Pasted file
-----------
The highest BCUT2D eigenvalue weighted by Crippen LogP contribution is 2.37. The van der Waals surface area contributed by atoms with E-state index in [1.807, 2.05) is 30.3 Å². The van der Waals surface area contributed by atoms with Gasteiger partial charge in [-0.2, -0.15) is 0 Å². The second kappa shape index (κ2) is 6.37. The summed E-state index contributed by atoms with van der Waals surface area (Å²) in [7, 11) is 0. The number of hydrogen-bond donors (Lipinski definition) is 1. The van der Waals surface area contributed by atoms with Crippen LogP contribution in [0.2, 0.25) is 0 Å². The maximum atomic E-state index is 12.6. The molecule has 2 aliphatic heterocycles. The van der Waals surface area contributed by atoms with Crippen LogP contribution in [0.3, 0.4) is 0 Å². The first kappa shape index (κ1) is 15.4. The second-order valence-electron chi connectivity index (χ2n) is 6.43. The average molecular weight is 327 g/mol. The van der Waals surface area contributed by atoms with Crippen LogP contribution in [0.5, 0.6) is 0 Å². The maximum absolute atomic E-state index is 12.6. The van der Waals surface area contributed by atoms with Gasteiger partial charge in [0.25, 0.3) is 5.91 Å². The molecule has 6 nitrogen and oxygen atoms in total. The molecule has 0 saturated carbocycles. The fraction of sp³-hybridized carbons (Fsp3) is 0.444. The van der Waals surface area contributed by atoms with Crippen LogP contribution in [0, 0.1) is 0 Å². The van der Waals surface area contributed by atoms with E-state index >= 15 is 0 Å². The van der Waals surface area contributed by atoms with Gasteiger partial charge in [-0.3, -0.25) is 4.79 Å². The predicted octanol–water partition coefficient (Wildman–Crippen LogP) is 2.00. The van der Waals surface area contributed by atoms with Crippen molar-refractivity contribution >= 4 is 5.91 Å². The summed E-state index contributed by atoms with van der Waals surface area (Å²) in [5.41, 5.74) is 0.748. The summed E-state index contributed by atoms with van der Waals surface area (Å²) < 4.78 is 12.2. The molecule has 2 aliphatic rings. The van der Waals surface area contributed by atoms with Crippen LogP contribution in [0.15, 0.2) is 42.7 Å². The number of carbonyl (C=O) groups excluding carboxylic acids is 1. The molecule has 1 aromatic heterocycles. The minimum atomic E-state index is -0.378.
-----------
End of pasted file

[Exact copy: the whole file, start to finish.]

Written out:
The highest BCUT2D eigenvalue weighted by Crippen LogP contribution is 2.37. The van der Waals surface area contributed by atoms with E-state index in [1.807, 2.05) is 30.3 Å². The van der Waals surface area contributed by atoms with Gasteiger partial charge in [-0.2, -0.15) is 0 Å². The second kappa shape index (κ2) is 6.37. The summed E-state index contributed by atoms with van der Waals surface area (Å²) in [7, 11) is 0. The number of hydrogen-bond donors (Lipinski definition) is 1. The van der Waals surface area contributed by atoms with Crippen LogP contribution in [0.2, 0.25) is 0 Å². The maximum atomic E-state index is 12.6. The molecule has 2 aliphatic heterocycles. The van der Waals surface area contributed by atoms with Crippen LogP contribution in [0.3, 0.4) is 0 Å². The first kappa shape index (κ1) is 15.4. The second-order valence-electron chi connectivity index (χ2n) is 6.43. The average molecular weight is 327 g/mol. The van der Waals surface area contributed by atoms with Crippen LogP contribution in [0.5, 0.6) is 0 Å². The maximum absolute atomic E-state index is 12.6. The van der Waals surface area contributed by atoms with Gasteiger partial charge in [0.25, 0.3) is 5.91 Å². The molecule has 6 nitrogen and oxygen atoms in total. The molecule has 0 saturated carbocycles. The fraction of sp³-hybridized carbons (Fsp3) is 0.444. The van der Waals surface area contributed by atoms with Crippen LogP contribution in [0, 0.1) is 0 Å². The van der Waals surface area contributed by atoms with E-state index >= 15 is 0 Å². The van der Waals surface area contributed by atoms with Gasteiger partial charge in [-0.3, -0.25) is 4.79 Å². The predicted octanol–water partition coefficient (Wildman–Crippen LogP) is 2.00. The van der Waals surface area contributed by atoms with Crippen molar-refractivity contribution >= 4 is 5.91 Å². The summed E-state index contributed by atoms with van der Waals surface area (Å²) in [5.41, 5.74) is 0.748. The summed E-state index contributed by atoms with van der Waals surface area (Å²) < 4.78 is 12.2. The molecule has 2 aliphatic rings. The van der Waals surface area contributed by atoms with Crippen LogP contribution in [0.15, 0.2) is 42.7 Å². The number of carbonyl (C=O) groups excluding carboxylic acids is 1. The molecule has 1 aromatic heterocycles. The minimum atomic E-state index is -0.378.